South Korean President Visits Disputed Islets

Tokyo recalled its ambassador to Seoul on Friday after South Korea President Lee Myung-bak flew to a pair of small islets also claimed by Japan, in a high-profile assertion of territorial rights.

The disputed islets, called Dokdo by South Korea and Takeshima by Japan, lie about halfway between the two countries.

SEOUL—Tokyo recalled its ambassador to Seoul on Friday after South Korea President Lee Myung-bak flew to a pair of small islets also claimed by Japan, in a high-profile assertion of territorial rights.

"Dokdo is truly our territory," Mr. Lee said during the visit, the first by a South Korean president to the territory, known as Takeshima in Japan and as Liancourt Rocks by the U.S. and other parties outside the dispute. He added that it is "worth sacrificing our lives over."

Mr. Lee flew by helicopter and spent a little more than an hour on the one of the pair that is inhabited. He prayed at a small cemetery and drank tea with two people who live on Dokdo for part of the year.

Speaking to a small group of South Korea soldiers stationed there, Mr. Lee said, "Let's be on guard, with pride."

Japanese Prime Minister Yoshihiko Noda said Friday that "the visit is incompatible with Japan's position and therefore unacceptable." It isn't clear for how long Tokyo will recall its ambassador.

The latest tit-for-tat appeared to be prompted by Japan's release last week of a defense white paper restating its claims to the territory, which it calls Takeshima. Tokyo's assertion is an annual ritual that typically provokes criticism from Seoul, followed by a statement reasserting South Korean ownership of the islets.

This time, however, Mr. Lee's office announced Friday morning that he was on his way to Dokdo.

"This has been building for some time," said Lee Chung-min, a former advisor to Mr. Lee who is now a dean at Yonsei University in Seoul. "I think he just got fed up."

The South Korean president—who has just seven months left in his five-year term—has been under pressure lately to act on some historical disputes with Japan, including another one over compensation for Korean women who were forced into sexual slavery for Japanese soldiers during World War II. Two rulings by South Korea's constitutional court over the past year has forced the issue of compensation for victims of the Japanese colonial period.

Mr. Lee began his presidency in 2008 emphasizing what he called a future-oriented relationship with Japan, and advocated low-key diplomacy the historic issues, but the president and his diplomats made little progress with Tokyo over the matters.

President Lee is likely to discuss Dokdo and Korean-Japanese relations in a speech Wednesday, the anniversary of South Korea's liberation from Japan and the end of World War II.

Meanwhile, the dispute also plays out in inter-Korean relations, though Pyongyang uses the dispute over the islets to level criticism at both Seoul and Tokyo. Earlier this week, North Korea's state media criticized Japan's latest white paper, and said Tokyo "regards the islets as a point for launching its reinvasion of Korea."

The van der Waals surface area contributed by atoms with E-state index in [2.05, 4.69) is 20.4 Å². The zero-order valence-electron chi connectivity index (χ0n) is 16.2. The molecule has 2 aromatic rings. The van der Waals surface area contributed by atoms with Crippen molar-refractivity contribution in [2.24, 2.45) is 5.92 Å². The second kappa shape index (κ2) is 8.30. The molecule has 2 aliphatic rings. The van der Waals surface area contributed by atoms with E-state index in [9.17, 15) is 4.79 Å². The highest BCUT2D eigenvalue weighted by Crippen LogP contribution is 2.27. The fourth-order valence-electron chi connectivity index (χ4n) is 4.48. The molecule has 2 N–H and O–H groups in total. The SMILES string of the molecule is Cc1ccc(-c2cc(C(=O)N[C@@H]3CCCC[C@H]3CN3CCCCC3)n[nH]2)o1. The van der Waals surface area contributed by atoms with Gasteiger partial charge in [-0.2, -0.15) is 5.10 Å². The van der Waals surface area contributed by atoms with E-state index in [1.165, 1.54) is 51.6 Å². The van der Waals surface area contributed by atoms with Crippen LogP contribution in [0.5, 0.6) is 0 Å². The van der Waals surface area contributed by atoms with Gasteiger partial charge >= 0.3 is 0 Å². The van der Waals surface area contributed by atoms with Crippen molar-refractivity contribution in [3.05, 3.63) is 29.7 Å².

The islets in question had long belonged to South Korea, according to historical texts in both countries, but became disputed territory after Japan's colonization of the Korean peninsula a century ago.

Mr. Noda said Friday evening in Tokyo that the islets belong to Japan "historically and by international law."

The disputed islets cover an area equal to two or three city blocks and possess little economic value. But politicians in Japan and South Korea occasionally fan the territorial dispute to stoke nationalist sentiment. Otherwise, the two countries enjoy close economic and political relations.

In South Korea, possession of Dokdo is an emotional issue that unites people across the political spectrum. Celebrity activists have purchased advertisements in Times Square in New York and in London's Piccadilly Circus touting South Korea's rights to it.

In late June, South Korean resentment over the colonial-period disputes forced Mr. Lee to scrap signing of an agreement to share some military information with Japan. The pact is similar to one that South Korea has with more than 20 other nations, but critics invoked Japan's history as a former occupier to oppose it.

In Japan, the claim for Takeshima is at the fringes of the country's political discussion and is driven mainly by rightist politicians. They have tried to keep the matter in the spotlight, along with a higher-profile territorial dispute with China over islands in the East China Sea.

Last year, a delegation of Japanese parliamentarians from the main opposition party were blocked from entering South Korea after arriving in Seoul with plans to visit the disputed islets. Earlier in 2011, two lawmakers from Prime Minster Noda's governing party became the first members of the ruling Democratic Party of Japan to attend an event called "Takeshima Day" hosted by Shimane prefecture, which is on Japan's west coast closest to the disputed islets.